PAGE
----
What Americans Think of Their Tap Water Cleanlines

Apr 05, 2016 04:09 AM EDT | By Anita Valensia

Plastic water bottle

(Photo : Hans Braxmeier)

Americans are getting more aware of environmental issues and polluted drinking water is their biggest concern.

After the lead-contaminated water in Flint, Americans become more skeptical towards the safety of U.S drinking water. Stories of the water crisis have been headlining the news for a couple of months and the widespread has created a 'trend' of water pollution concern including polluted rivers and lake.

Gallup conducted an annual survey, calling respondents via telephone and taking answers from 1,019 adults aged 18 and above who have been living in the United States. Despite other ecological issues that have headlined American stories, water pollution concern increased significantly from 55% (last year) to 61% (2016). More than half of Americans find that water pollution is a great deal. The rising trend was believed to be the result of Michigan's water crisis that has become a public affair.

Although Flint has taken the spotlight for more than 2 years after the crisis was discovered, overall Americans were worried that their water might be contaminated as well. New Yorker living in Brooklyn, Joseph Johnson is 46 years old and he admitted to only consume water in bottles. Each month, he would buy water from the shelf instead of obtaining it from his own tap. According to his opinion, he has always doubted about tap water and Flint's case simply reassured him that the U.S drinking water is not 100 percent clean.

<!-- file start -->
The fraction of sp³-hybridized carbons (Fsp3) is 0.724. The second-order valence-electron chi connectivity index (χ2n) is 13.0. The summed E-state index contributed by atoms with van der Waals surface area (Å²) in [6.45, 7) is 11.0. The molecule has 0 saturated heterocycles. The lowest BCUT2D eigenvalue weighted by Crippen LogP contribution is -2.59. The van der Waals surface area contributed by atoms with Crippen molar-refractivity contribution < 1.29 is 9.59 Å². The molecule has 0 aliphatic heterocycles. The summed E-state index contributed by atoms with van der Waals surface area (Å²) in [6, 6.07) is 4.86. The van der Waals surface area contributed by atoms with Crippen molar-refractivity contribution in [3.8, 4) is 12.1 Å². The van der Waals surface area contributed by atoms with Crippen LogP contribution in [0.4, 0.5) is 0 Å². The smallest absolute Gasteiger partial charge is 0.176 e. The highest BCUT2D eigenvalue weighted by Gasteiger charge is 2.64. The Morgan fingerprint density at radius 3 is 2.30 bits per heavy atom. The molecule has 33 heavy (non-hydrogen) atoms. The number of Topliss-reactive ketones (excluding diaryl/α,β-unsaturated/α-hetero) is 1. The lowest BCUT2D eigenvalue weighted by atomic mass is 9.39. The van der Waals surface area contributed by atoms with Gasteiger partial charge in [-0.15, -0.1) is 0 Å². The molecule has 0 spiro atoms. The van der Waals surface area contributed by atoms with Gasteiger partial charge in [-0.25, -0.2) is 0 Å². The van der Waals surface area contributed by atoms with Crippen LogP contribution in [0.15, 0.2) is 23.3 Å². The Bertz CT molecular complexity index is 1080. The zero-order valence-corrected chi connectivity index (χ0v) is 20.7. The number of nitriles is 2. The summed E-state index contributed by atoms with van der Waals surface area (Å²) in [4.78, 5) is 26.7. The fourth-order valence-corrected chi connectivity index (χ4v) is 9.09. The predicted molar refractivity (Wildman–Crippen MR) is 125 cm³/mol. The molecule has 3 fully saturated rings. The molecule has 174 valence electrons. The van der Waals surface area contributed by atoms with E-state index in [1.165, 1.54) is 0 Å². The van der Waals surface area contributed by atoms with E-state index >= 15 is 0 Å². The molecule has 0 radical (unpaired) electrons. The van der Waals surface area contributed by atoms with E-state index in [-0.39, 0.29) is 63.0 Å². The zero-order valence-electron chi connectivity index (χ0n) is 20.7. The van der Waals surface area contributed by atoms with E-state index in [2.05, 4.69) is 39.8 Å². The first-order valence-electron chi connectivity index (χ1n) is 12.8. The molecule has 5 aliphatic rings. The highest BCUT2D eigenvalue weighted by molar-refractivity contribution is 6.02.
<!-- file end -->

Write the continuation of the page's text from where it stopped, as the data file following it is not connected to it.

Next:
Americans who've come up with the assumption believed that the government needs to do something so to ensure the people that it's safe to drink their own water. Forty percent of them, however, felt confident about how the authorities are working on it.

Gallup database collected for more than 20 years appeared to fluctuate but the result is consistent when measuring environmental issues. Drinking water pollution is always on top of the list whilst air pollution is in the second, and climate change is at the bottom. 

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